The Centre for Sustainable Food Systems at UBC Farm hosts a number of indigenous food security initiatives that are seeding social sustainability through the elements of water, earth and community.
Consider the Urban Aboriginal Community Kitchen Garden Project, which is organized by the Vancouver Native Health Society. Hundreds of participants – many from Vancouver’s Downtown Eastside – regularly make the trek to UBC Farm which involves carpooling or taking the bus to UBC’s south campus. They plant, weed and harvest crops, preparing communal meals and sharing extra produce with those in need.
Many participants undergo a sense of renewal by connecting to others and to the land, says Assoc. Prof. Eduardo Jovel, Director of Indigenous Research Partnerships at the Faculty of Land and Food Systems.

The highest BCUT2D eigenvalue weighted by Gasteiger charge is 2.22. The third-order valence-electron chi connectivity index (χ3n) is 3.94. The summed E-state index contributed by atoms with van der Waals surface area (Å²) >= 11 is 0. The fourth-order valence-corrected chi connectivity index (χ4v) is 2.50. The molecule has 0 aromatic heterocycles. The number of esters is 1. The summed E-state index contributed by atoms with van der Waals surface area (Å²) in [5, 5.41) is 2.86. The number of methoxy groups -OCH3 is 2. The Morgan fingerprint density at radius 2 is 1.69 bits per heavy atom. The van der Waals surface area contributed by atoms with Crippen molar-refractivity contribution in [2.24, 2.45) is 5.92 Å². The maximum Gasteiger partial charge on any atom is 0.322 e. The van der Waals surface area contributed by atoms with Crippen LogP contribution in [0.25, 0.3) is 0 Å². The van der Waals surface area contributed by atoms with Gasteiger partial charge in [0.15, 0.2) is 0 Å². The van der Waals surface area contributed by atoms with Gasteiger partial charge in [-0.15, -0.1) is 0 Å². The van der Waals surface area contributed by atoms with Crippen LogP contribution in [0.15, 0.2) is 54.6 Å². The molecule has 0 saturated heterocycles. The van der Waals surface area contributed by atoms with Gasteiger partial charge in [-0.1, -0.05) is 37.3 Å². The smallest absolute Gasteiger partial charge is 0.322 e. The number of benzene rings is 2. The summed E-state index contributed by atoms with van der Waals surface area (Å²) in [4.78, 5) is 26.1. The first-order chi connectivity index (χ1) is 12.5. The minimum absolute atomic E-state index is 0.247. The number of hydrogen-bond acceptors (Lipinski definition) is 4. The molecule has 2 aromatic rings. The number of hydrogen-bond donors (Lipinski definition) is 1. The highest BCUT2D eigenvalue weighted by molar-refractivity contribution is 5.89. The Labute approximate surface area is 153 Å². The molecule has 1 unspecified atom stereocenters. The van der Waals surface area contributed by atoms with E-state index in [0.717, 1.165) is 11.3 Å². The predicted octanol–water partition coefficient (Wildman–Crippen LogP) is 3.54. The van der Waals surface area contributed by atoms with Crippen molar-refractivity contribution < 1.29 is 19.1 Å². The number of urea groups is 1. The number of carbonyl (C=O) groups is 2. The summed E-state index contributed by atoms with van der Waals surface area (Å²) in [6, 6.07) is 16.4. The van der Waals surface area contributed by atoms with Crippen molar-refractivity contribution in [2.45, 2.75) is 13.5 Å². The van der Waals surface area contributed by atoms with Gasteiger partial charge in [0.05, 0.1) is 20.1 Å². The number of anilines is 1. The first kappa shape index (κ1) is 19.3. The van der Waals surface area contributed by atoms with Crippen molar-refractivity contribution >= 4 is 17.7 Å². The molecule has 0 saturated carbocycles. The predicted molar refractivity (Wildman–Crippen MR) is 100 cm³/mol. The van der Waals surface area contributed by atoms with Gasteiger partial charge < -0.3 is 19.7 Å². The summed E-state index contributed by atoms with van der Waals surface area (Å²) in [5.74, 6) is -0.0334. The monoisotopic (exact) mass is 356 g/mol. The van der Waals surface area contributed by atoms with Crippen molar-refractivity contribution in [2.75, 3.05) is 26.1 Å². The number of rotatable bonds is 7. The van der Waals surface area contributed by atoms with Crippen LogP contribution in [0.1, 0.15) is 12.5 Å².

Jacqui Adams says her time at the Urban Aboriginal Community Kitchen Garden Project is nothing less than restorative. “When we came back from residential school in the summertime, my mom always had a garden. There is a lot of stuff that I forgot about, that I am remembering. It restores my soul.”
Also at UBC Farm are the Maya in Exile Garden, the Institute for Aboriginal Health Teaching and Learning Research Garden and the Musqueam Indian Band Garden. Overall, more than 300 community members and students are involved in these four gardens.
“As a 24-hectare teaching and learning farm, UBC Farm offers a physical and cultural space where people can explore sustainability issues, including Aboriginal health and traditional ecological knowledge,” says Jovel, whose research areas include ethnobotany, aboriginal health, natural product chemistry and food security.
–Lorraine Chan, UBC Public Affairs